Goldin, G. (2000). A scientific perspective on structured, task-based, interviews in mathematics education research. In A. Kelly & R. Lesh (Eds.), Handbook of Research Design in Mathematics and Science Education. Mahwah, NJ: Lawrence Erlbaum Associates.

Goldin, G. A. (2002). Representation in mathematical learning and problem solving. Handbook of international research in mathematics education, 197-218.

Goldin, G. A. (2003). Representation in school mathematics: A unifying research perspective. A research companion to principles and standards for school mathematics, 275-285.

Goldin, G., & Shteingold, N. (2001). Systems of representations and the development of mathematical concepts. The roles of representation in school mathematics, 2001, 1-23.

Goldin, G.A. (1998). Representational systems, learning, and problem solving in mathematics. Journal of Mathematical Behavior, 17(2), 137-165.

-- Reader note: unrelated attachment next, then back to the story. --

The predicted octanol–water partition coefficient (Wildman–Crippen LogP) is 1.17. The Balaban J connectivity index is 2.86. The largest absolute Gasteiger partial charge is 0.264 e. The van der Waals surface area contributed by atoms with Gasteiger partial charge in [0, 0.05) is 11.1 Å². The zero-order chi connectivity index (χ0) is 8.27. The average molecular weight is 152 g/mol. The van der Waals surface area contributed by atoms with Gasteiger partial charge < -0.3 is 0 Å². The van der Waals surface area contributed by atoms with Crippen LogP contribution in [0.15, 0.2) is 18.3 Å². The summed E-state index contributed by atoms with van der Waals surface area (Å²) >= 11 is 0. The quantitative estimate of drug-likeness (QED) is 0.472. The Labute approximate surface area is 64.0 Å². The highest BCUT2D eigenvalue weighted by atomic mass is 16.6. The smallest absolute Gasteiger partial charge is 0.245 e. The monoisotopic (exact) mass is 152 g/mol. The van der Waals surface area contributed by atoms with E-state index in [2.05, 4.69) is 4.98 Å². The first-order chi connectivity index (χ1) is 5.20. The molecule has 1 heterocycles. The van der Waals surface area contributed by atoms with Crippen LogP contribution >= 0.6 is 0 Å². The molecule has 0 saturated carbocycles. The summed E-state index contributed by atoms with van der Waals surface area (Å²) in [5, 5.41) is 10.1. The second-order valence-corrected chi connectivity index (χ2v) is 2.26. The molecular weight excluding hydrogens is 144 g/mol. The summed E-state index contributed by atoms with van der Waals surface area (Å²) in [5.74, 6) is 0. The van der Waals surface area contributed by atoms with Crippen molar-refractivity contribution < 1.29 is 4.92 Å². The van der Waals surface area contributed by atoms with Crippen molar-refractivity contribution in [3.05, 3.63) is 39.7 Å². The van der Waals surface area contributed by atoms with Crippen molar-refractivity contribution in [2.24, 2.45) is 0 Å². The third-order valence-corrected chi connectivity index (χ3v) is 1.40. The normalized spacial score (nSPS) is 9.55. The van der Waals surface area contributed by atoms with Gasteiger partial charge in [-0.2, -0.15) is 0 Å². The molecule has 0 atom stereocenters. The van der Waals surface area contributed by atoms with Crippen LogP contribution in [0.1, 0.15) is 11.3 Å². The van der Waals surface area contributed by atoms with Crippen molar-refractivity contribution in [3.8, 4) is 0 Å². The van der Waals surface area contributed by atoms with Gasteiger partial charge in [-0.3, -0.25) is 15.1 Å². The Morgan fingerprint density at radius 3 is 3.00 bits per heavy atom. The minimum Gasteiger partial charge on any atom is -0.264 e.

Greeno, J. G., & Hall, R. P. (1997). Practicing representation: Learning with and about representational forms. Phi Delta Kappan, 78, 361-367.

Harris-Sharples, S. (1993). Introduction. In A. Hoffman, & A. Glannon (Eds.), Kits, games and manipulatives for the elementary school classroom: A source book. New York: Garland Publishing.

Herbst, P. (1997). The number-line metaphor in the discourse of a textbook series. For the Learning of Mathematics, 17(3), 36-45.

Janvier, C. (1983). The understanding of directed number. In J. C. Bergeron & N. Herscovics (Eds.), Proceedings of the Fifth Annual Meeting of the North American Chapter of the International Group for the Psychology of Mathematics Education (Vol. 2, pp. 295-301). Montréal: Université de Montréal, Faculté de Sciences de l’Education.

Knuth, E. J. (2000). Understanding connections between equations and graphs. Mathematics Teacher, 93(1).

Larkin, J. H., & Simon, H. A. (1987). Why a diagram is (sometimes) worth ten thousand words. Cognitive Science, 11, 65-99.

Lesh, R., Post, T., & Behr, M. (1987). Representations and translations among representations in